The skills you need to be Chief Marketing Officer are 50% being a good marketer, 50% being a good business leader. And that includes things like knowing what your competitors are doing around you.”
Being a good marketing leader is less about being talented at everything in marketing and more about knowing your strengths and weaknesses. It doesn’t matter if you come from the demand side, the brand side, etc.
If you’re strong in something, double down on it. If you’re weak at it, hire for it.
“To be a good manager, you need to be a good manager of human beings. You should double down on the things you are strong at. I am not strong on the brand side, but I have a wonderful VP of Brand that I hired, who I convinced to take this journey with me.
I would say if you're not necessarily strong in demand, you need to know how to hire a five star growth person.”
If you want to grow your marketing career, you need to invest in your network. You should be regularly chatting and networking with people whose titles you want or have the same titles and are doing great work.
“I did a lot of my own networking. I reached out to people who had titles that I wanted. Before, we didn't have companies like Captivate Talent who put up forums that we could listen, learn, connect, and network through.
I would just say put in the work even though people don't want to network. It is absolutely critical. I have CMOs and VPs of Marketing attend our marketing meetings to share what they're doing. And all of my Directors are required to talk to people at companies they admire in their roles to learn about what it is they're doing.”
Andrea says that if you want to become a marketing leader, the fastest way to do it is by knowing your numbers. That’s the most important piece of growing your marketing career.
“You need to know your numbers. I can't tell you how hard it is for people to articulate this. There are no surprises here. If I am hiring you to carry a number, anything related to pipeline or bookings or whatever, and you don't have any slides or anything to talk about how to get there, that's like a no.”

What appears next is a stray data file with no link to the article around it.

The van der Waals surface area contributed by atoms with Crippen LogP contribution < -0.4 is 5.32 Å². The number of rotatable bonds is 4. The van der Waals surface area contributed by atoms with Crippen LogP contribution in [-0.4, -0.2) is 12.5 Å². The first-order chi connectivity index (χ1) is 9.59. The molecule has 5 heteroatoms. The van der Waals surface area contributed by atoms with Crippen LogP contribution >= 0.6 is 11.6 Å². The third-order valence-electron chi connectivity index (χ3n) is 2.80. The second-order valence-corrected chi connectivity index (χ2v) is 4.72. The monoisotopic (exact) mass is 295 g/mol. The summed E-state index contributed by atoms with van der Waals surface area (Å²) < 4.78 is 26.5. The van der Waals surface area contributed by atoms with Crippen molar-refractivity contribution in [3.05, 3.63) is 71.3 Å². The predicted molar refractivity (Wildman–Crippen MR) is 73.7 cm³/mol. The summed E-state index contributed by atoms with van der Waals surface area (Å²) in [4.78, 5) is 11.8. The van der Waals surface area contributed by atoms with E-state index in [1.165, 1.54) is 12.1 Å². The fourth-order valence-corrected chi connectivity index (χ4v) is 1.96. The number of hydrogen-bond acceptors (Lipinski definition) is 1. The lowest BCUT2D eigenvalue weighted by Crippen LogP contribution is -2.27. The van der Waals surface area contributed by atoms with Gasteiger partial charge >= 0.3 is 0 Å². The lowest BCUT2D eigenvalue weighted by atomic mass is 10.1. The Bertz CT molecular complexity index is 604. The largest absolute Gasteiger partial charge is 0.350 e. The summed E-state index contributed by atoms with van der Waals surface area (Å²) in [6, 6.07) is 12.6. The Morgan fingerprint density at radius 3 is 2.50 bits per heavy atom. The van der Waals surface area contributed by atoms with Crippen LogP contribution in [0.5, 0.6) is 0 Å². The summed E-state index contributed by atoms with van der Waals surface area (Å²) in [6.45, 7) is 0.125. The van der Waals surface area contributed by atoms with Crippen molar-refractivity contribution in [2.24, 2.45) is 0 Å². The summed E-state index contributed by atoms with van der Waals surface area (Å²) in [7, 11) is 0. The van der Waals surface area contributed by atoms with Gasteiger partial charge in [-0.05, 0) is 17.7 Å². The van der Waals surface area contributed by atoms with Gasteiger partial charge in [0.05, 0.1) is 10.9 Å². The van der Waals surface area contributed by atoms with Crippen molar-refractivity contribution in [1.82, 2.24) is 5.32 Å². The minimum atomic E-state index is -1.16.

For marketers looking to grow their career, a brag book can be an excellent resource. It’s a written resource that has all of your accomplishments and numbers for the jobs you’ve done. Many marketers can’t present on numbers so having a brag book can give you a big advantage.
“I do have a brag book about what I've accomplished because what they're buying is my track record of success. If I cannot articulate that they're not gonna buy it.
It's like, what did you do in your job that shows me that you're going to make an impact at this new job. You have to be able to articulate that in a way. It can't just be the activities you've done. You can't just say, oh, we did five case studies. Oh, we did work on sales enablement stuff.
What did that do? How did that move the needle? Those are the things that people need to articulate.”
19:45 - What skills and traits should you look for when hiring a marketer
Education is not the most important thing you should look for when hiring a marketer. It’s actually passion, curiosity, and grit. You also need a marketer who can work well with others. EQ is a big part of the hiring equation.
“I hire for passion, curiosity, and grit. I also have a strict policy on what we're not hiring for. And that is your school resume. Because I also think that it's discriminatory to be hiring on pedigree. Like only 30% of the country has a degree. So right there it's a problem.